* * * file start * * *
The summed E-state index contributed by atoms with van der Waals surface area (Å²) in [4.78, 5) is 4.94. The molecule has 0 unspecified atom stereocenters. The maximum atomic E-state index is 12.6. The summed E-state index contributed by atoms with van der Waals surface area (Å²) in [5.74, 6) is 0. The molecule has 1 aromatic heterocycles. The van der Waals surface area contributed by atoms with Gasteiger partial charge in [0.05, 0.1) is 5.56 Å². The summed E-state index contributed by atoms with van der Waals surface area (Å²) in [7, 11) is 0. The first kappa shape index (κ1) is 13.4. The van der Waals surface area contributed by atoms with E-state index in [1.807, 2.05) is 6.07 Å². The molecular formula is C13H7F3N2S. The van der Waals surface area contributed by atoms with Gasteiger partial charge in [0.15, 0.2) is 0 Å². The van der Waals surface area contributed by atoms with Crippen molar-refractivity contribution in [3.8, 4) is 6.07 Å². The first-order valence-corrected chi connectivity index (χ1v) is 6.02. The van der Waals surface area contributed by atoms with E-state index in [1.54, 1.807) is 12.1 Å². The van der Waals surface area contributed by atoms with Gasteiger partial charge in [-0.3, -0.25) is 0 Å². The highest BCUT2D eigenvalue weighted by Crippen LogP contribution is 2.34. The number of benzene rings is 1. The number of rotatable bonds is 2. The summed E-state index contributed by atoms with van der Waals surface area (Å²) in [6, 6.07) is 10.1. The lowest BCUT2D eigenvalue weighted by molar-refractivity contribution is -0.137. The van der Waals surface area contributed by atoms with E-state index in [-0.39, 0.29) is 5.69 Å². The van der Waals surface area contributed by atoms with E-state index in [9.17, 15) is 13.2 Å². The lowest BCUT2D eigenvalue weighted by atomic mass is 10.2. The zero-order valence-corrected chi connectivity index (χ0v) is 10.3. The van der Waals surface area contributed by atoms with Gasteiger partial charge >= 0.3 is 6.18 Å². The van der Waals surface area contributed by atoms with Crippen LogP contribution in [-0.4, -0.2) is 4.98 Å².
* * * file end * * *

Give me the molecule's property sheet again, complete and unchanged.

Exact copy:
The summed E-state index contributed by atoms with van der Waals surface area (Å²) in [4.78, 5) is 4.94. The molecule has 0 unspecified atom stereocenters. The maximum atomic E-state index is 12.6. The summed E-state index contributed by atoms with van der Waals surface area (Å²) in [5.74, 6) is 0. The molecule has 1 aromatic heterocycles. The van der Waals surface area contributed by atoms with Gasteiger partial charge in [0.05, 0.1) is 5.56 Å². The summed E-state index contributed by atoms with van der Waals surface area (Å²) in [7, 11) is 0. The first kappa shape index (κ1) is 13.4. The van der Waals surface area contributed by atoms with E-state index in [1.807, 2.05) is 6.07 Å². The molecular formula is C13H7F3N2S. The van der Waals surface area contributed by atoms with Gasteiger partial charge in [0.15, 0.2) is 0 Å². The van der Waals surface area contributed by atoms with Crippen molar-refractivity contribution in [3.8, 4) is 6.07 Å². The first-order valence-corrected chi connectivity index (χ1v) is 6.02. The van der Waals surface area contributed by atoms with E-state index in [1.54, 1.807) is 12.1 Å². The van der Waals surface area contributed by atoms with Gasteiger partial charge in [-0.3, -0.25) is 0 Å². The highest BCUT2D eigenvalue weighted by Crippen LogP contribution is 2.34. The number of benzene rings is 1. The number of rotatable bonds is 2. The summed E-state index contributed by atoms with van der Waals surface area (Å²) in [6, 6.07) is 10.1. The lowest BCUT2D eigenvalue weighted by molar-refractivity contribution is -0.137. The van der Waals surface area contributed by atoms with E-state index in [-0.39, 0.29) is 5.69 Å². The van der Waals surface area contributed by atoms with E-state index in [9.17, 15) is 13.2 Å². The lowest BCUT2D eigenvalue weighted by atomic mass is 10.2. The zero-order valence-corrected chi connectivity index (χ0v) is 10.3. The van der Waals surface area contributed by atoms with Gasteiger partial charge >= 0.3 is 6.18 Å². The van der Waals surface area contributed by atoms with Crippen LogP contribution in [-0.4, -0.2) is 4.98 Å².